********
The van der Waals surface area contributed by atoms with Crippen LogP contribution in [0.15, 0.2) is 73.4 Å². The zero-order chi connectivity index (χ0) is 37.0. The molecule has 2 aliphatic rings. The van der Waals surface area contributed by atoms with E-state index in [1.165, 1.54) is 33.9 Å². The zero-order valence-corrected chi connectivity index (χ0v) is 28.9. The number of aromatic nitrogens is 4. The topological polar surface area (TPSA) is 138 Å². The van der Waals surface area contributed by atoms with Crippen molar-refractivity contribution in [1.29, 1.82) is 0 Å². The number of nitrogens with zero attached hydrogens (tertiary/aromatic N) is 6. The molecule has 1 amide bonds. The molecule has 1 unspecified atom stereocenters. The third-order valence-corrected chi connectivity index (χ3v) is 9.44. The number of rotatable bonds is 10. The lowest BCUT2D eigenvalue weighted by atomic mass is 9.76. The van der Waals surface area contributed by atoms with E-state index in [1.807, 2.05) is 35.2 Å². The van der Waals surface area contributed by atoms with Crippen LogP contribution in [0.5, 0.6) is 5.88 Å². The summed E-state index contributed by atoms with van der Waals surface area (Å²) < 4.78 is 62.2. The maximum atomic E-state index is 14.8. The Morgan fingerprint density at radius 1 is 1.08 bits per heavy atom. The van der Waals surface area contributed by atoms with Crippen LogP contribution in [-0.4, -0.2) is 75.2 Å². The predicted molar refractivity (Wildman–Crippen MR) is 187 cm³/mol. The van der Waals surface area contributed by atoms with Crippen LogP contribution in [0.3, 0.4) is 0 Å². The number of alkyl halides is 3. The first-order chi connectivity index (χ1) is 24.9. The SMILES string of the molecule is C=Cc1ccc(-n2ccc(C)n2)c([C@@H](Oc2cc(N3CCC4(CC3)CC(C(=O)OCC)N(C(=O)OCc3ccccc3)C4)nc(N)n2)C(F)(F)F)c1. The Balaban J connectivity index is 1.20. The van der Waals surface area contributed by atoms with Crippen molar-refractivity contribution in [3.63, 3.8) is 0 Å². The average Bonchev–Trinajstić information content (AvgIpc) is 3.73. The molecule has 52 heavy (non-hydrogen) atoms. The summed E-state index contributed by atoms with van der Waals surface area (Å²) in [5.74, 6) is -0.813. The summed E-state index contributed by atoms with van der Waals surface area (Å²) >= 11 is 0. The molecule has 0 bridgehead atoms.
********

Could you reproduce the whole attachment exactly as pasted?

The van der Waals surface area contributed by atoms with Crippen LogP contribution in [0.15, 0.2) is 73.4 Å². The zero-order chi connectivity index (χ0) is 37.0. The molecule has 2 aliphatic rings. The van der Waals surface area contributed by atoms with E-state index in [1.165, 1.54) is 33.9 Å². The zero-order valence-corrected chi connectivity index (χ0v) is 28.9. The number of aromatic nitrogens is 4. The topological polar surface area (TPSA) is 138 Å². The van der Waals surface area contributed by atoms with Crippen molar-refractivity contribution in [1.29, 1.82) is 0 Å². The number of nitrogens with zero attached hydrogens (tertiary/aromatic N) is 6. The molecule has 1 amide bonds. The molecule has 1 unspecified atom stereocenters. The third-order valence-corrected chi connectivity index (χ3v) is 9.44. The number of rotatable bonds is 10. The lowest BCUT2D eigenvalue weighted by atomic mass is 9.76. The van der Waals surface area contributed by atoms with E-state index in [1.807, 2.05) is 35.2 Å². The van der Waals surface area contributed by atoms with Crippen LogP contribution in [0.5, 0.6) is 5.88 Å². The summed E-state index contributed by atoms with van der Waals surface area (Å²) < 4.78 is 62.2. The maximum atomic E-state index is 14.8. The Morgan fingerprint density at radius 1 is 1.08 bits per heavy atom. The van der Waals surface area contributed by atoms with Crippen LogP contribution in [-0.4, -0.2) is 75.2 Å². The predicted molar refractivity (Wildman–Crippen MR) is 187 cm³/mol. The van der Waals surface area contributed by atoms with Crippen LogP contribution in [0.3, 0.4) is 0 Å². The number of alkyl halides is 3. The first-order chi connectivity index (χ1) is 24.9. The SMILES string of the molecule is C=Cc1ccc(-n2ccc(C)n2)c([C@@H](Oc2cc(N3CCC4(CC3)CC(C(=O)OCC)N(C(=O)OCc3ccccc3)C4)nc(N)n2)C(F)(F)F)c1. The Balaban J connectivity index is 1.20. The van der Waals surface area contributed by atoms with Crippen molar-refractivity contribution in [3.63, 3.8) is 0 Å². The average Bonchev–Trinajstić information content (AvgIpc) is 3.73. The molecule has 52 heavy (non-hydrogen) atoms. The summed E-state index contributed by atoms with van der Waals surface area (Å²) in [5.74, 6) is -0.813. The summed E-state index contributed by atoms with van der Waals surface area (Å²) >= 11 is 0. The molecule has 0 bridgehead atoms.